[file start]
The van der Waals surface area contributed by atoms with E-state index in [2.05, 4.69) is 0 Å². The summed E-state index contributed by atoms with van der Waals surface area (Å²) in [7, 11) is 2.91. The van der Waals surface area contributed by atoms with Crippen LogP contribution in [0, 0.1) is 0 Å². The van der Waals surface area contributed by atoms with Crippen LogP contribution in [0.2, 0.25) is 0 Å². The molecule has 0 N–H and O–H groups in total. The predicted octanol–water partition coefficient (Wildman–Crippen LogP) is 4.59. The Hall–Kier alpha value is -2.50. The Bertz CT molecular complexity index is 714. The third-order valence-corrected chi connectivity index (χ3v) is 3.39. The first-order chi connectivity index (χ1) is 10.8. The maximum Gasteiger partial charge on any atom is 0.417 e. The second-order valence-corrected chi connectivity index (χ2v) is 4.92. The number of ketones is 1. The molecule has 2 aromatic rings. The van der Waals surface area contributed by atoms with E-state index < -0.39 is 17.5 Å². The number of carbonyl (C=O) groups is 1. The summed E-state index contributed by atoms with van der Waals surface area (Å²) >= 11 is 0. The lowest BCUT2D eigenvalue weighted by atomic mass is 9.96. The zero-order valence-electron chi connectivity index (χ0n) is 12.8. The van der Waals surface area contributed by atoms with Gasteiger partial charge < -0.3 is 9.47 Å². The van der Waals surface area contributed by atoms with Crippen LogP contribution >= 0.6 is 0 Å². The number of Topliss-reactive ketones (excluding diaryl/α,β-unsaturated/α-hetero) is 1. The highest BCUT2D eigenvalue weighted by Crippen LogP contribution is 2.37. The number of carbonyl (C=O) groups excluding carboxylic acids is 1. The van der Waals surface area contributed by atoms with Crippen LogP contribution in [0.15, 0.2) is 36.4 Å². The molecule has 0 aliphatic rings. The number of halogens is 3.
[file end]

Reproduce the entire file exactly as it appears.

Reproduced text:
The van der Waals surface area contributed by atoms with E-state index in [2.05, 4.69) is 0 Å². The summed E-state index contributed by atoms with van der Waals surface area (Å²) in [7, 11) is 2.91. The van der Waals surface area contributed by atoms with Crippen LogP contribution in [0, 0.1) is 0 Å². The van der Waals surface area contributed by atoms with Crippen LogP contribution in [0.2, 0.25) is 0 Å². The molecule has 0 N–H and O–H groups in total. The predicted octanol–water partition coefficient (Wildman–Crippen LogP) is 4.59. The Hall–Kier alpha value is -2.50. The Bertz CT molecular complexity index is 714. The third-order valence-corrected chi connectivity index (χ3v) is 3.39. The first-order chi connectivity index (χ1) is 10.8. The maximum Gasteiger partial charge on any atom is 0.417 e. The second-order valence-corrected chi connectivity index (χ2v) is 4.92. The number of ketones is 1. The molecule has 2 aromatic rings. The van der Waals surface area contributed by atoms with E-state index < -0.39 is 17.5 Å². The number of carbonyl (C=O) groups is 1. The summed E-state index contributed by atoms with van der Waals surface area (Å²) >= 11 is 0. The lowest BCUT2D eigenvalue weighted by atomic mass is 9.96. The zero-order valence-electron chi connectivity index (χ0n) is 12.8. The van der Waals surface area contributed by atoms with Gasteiger partial charge < -0.3 is 9.47 Å². The van der Waals surface area contributed by atoms with Crippen LogP contribution >= 0.6 is 0 Å². The number of Topliss-reactive ketones (excluding diaryl/α,β-unsaturated/α-hetero) is 1. The highest BCUT2D eigenvalue weighted by Crippen LogP contribution is 2.37. The number of carbonyl (C=O) groups excluding carboxylic acids is 1. The van der Waals surface area contributed by atoms with Crippen LogP contribution in [0.15, 0.2) is 36.4 Å². The molecule has 0 aliphatic rings. The number of halogens is 3.